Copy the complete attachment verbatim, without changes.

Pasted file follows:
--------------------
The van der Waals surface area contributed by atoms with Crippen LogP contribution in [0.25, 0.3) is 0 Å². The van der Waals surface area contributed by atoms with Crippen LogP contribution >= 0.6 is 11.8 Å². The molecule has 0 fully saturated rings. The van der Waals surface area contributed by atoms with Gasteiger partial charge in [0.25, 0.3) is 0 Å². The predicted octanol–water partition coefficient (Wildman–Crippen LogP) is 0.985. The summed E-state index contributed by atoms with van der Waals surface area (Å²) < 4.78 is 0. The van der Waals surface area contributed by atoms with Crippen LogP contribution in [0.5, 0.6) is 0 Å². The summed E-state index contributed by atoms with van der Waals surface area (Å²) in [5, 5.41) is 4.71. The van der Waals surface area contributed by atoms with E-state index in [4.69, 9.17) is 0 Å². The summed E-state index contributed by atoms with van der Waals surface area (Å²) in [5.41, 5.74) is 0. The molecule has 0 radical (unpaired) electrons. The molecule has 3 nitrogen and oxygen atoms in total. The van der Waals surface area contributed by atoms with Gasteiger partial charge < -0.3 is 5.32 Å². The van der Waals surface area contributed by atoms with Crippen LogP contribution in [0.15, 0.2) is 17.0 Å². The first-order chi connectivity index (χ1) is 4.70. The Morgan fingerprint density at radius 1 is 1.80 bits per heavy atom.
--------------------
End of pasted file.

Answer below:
The van der Waals surface area contributed by atoms with Crippen LogP contribution in [0.25, 0.3) is 0 Å². The van der Waals surface area contributed by atoms with Crippen LogP contribution >= 0.6 is 11.8 Å². The molecule has 0 fully saturated rings. The van der Waals surface area contributed by atoms with Gasteiger partial charge in [0.25, 0.3) is 0 Å². The predicted octanol–water partition coefficient (Wildman–Crippen LogP) is 0.985. The summed E-state index contributed by atoms with van der Waals surface area (Å²) < 4.78 is 0. The van der Waals surface area contributed by atoms with Crippen LogP contribution in [0.5, 0.6) is 0 Å². The summed E-state index contributed by atoms with van der Waals surface area (Å²) in [5, 5.41) is 4.71. The van der Waals surface area contributed by atoms with E-state index in [4.69, 9.17) is 0 Å². The summed E-state index contributed by atoms with van der Waals surface area (Å²) in [5.41, 5.74) is 0. The molecule has 0 radical (unpaired) electrons. The molecule has 3 nitrogen and oxygen atoms in total. The van der Waals surface area contributed by atoms with Gasteiger partial charge < -0.3 is 5.32 Å². The van der Waals surface area contributed by atoms with Crippen LogP contribution in [0.15, 0.2) is 17.0 Å². The first-order chi connectivity index (χ1) is 4.70. The Morgan fingerprint density at radius 1 is 1.80 bits per heavy atom.